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  • “You're not your job. You are not your money. You're not your car. You're not the contents of your wallet. You're not your fucking khakis. You are the all singing, all dancing crap of the world.”
    Tyler Durden from the film Fight Club

    Strange fare for a Sunday morning? Not really. When you think about it, Fight Club is a film about a spiritual leader on a mission to save humanity from itself. That the main character, played by both Edward Norton and Brad Pitt, is a paranoid schizophrenic is beside the point. Most of the people in history who made radical changes to religion were viewed as insane or mentally unstable. That doesn't mean they were wrong. It just means they were ahead of the curve.

    Jesus warned us that we could not serve mammon (Money) and God. He warned us that trying to serve both would leave us divided, unable to commit fully to either. Unable to commit to either means unwilling to take a stand, and that means you stand for nothing. You have no principles. You have no moral code. You are lukewarm. Neither hot or cold.

    Oh, I am sure there are New Age thinkers out there reading this and thinking to themselves that would be the road to enlightenment. These are the same folks who crowded around John Lennon as he sang Imagine, thinking what a wonderful world it would be if there were no governments, no religions, so possessions. Some folks call that Communism, others call it Utopian dreams. Me, I call it Chaos and Anarchy.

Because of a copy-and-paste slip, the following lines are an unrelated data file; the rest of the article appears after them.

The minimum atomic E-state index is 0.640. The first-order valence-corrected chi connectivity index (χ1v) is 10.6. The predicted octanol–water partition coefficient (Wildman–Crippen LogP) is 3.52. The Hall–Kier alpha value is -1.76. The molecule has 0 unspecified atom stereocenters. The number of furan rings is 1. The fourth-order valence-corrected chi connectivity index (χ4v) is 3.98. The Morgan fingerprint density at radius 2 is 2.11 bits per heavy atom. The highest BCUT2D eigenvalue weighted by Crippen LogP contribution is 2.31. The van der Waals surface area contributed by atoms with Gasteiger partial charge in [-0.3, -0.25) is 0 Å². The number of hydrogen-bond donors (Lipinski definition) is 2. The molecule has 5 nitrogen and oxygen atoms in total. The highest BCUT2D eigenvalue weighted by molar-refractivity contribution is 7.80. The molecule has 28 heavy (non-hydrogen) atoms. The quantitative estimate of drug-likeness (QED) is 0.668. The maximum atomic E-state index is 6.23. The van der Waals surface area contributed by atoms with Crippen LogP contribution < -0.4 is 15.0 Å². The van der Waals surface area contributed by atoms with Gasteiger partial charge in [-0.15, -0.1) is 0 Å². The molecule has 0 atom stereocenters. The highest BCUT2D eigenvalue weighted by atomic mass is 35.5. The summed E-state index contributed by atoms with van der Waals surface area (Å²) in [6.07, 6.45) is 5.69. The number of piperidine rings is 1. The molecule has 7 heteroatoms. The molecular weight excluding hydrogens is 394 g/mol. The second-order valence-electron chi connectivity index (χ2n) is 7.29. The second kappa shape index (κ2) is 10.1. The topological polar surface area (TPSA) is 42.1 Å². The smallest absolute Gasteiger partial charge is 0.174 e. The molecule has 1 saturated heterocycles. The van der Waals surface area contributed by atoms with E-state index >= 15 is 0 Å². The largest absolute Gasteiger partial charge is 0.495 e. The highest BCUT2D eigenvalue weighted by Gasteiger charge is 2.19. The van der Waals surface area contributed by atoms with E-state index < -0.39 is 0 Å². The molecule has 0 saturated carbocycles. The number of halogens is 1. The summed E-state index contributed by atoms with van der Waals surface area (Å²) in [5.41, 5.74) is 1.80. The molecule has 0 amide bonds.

Tyler Durden's world is a world where man gets back to the basics, a world where we all start over again. Tyler wants man to evolve, to rid himself of the chains of debt and consumerism. Tyler believes God does not like mankind, that God actually hates mankind.

    Why? Because man no longer looks to God for answers. Man ignores God in favor of society.

    Oh, they build their churches and they attend their services, they sing their songs and confess their sins. But do they let the spirit guide them? Do they witness with their lives, do they visit the prisoners, do they feed the homeless, do they go out in their community and help their brothers and sisters? Have they truly surrendered their lives to God?

    The growing number of homeless in our communities says otherwise. What begins as a gathering of believers quickly reverts to a mini community of people who want the same things and are willing to exclude others to achieve them. Within their structure, they quickly establish the hierarchies of power, form committees, and proceed to conform their church to the society they want to establish. They hire their ministers based on the ability to preach the word the way they want it interpreted, not the way it is.

    Sometimes, I think we would be better off following Tyler Durden's plan. Maybe God would start liking us again.

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